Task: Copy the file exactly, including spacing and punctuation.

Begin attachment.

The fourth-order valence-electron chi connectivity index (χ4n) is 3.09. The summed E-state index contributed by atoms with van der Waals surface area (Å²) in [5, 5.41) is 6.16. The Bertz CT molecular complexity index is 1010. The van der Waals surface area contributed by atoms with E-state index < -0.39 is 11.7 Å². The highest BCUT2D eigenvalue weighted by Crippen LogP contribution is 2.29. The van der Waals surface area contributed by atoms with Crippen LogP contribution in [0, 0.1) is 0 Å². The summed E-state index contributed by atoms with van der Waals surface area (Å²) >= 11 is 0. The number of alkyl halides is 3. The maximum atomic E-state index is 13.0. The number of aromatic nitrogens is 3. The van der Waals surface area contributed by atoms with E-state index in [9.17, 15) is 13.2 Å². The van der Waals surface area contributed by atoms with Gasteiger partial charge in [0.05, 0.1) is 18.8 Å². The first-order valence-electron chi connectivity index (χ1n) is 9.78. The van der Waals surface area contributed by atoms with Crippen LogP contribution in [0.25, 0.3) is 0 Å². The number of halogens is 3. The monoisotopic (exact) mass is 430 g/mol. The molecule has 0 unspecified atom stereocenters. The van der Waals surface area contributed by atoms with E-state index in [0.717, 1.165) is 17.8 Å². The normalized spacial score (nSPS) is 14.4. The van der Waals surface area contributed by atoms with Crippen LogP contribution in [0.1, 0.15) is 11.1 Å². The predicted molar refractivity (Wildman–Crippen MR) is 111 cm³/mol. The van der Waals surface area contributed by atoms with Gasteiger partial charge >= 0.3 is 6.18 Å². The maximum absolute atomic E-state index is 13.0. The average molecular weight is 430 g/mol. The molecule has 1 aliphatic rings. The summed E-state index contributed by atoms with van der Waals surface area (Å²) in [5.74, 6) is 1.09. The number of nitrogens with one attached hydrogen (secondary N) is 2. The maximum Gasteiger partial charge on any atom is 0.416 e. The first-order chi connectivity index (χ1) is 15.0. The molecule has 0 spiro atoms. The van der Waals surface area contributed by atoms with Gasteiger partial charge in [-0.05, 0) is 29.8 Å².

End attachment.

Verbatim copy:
The fourth-order valence-electron chi connectivity index (χ4n) is 3.09. The summed E-state index contributed by atoms with van der Waals surface area (Å²) in [5, 5.41) is 6.16. The Bertz CT molecular complexity index is 1010. The van der Waals surface area contributed by atoms with E-state index < -0.39 is 11.7 Å². The highest BCUT2D eigenvalue weighted by Crippen LogP contribution is 2.29. The van der Waals surface area contributed by atoms with Crippen LogP contribution in [0, 0.1) is 0 Å². The summed E-state index contributed by atoms with van der Waals surface area (Å²) >= 11 is 0. The number of alkyl halides is 3. The maximum atomic E-state index is 13.0. The number of aromatic nitrogens is 3. The van der Waals surface area contributed by atoms with E-state index in [9.17, 15) is 13.2 Å². The van der Waals surface area contributed by atoms with Gasteiger partial charge in [0.05, 0.1) is 18.8 Å². The first-order valence-electron chi connectivity index (χ1n) is 9.78. The van der Waals surface area contributed by atoms with Crippen LogP contribution in [0.25, 0.3) is 0 Å². The number of halogens is 3. The monoisotopic (exact) mass is 430 g/mol. The molecule has 0 unspecified atom stereocenters. The van der Waals surface area contributed by atoms with E-state index in [0.717, 1.165) is 17.8 Å². The normalized spacial score (nSPS) is 14.4. The van der Waals surface area contributed by atoms with Crippen LogP contribution in [0.1, 0.15) is 11.1 Å². The predicted molar refractivity (Wildman–Crippen MR) is 111 cm³/mol. The van der Waals surface area contributed by atoms with Gasteiger partial charge >= 0.3 is 6.18 Å². The maximum absolute atomic E-state index is 13.0. The average molecular weight is 430 g/mol. The molecule has 1 aliphatic rings. The summed E-state index contributed by atoms with van der Waals surface area (Å²) in [5.74, 6) is 1.09. The number of nitrogens with one attached hydrogen (secondary N) is 2. The maximum Gasteiger partial charge on any atom is 0.416 e. The first-order chi connectivity index (χ1) is 15.0. The molecule has 0 spiro atoms. The van der Waals surface area contributed by atoms with Gasteiger partial charge in [-0.05, 0) is 29.8 Å².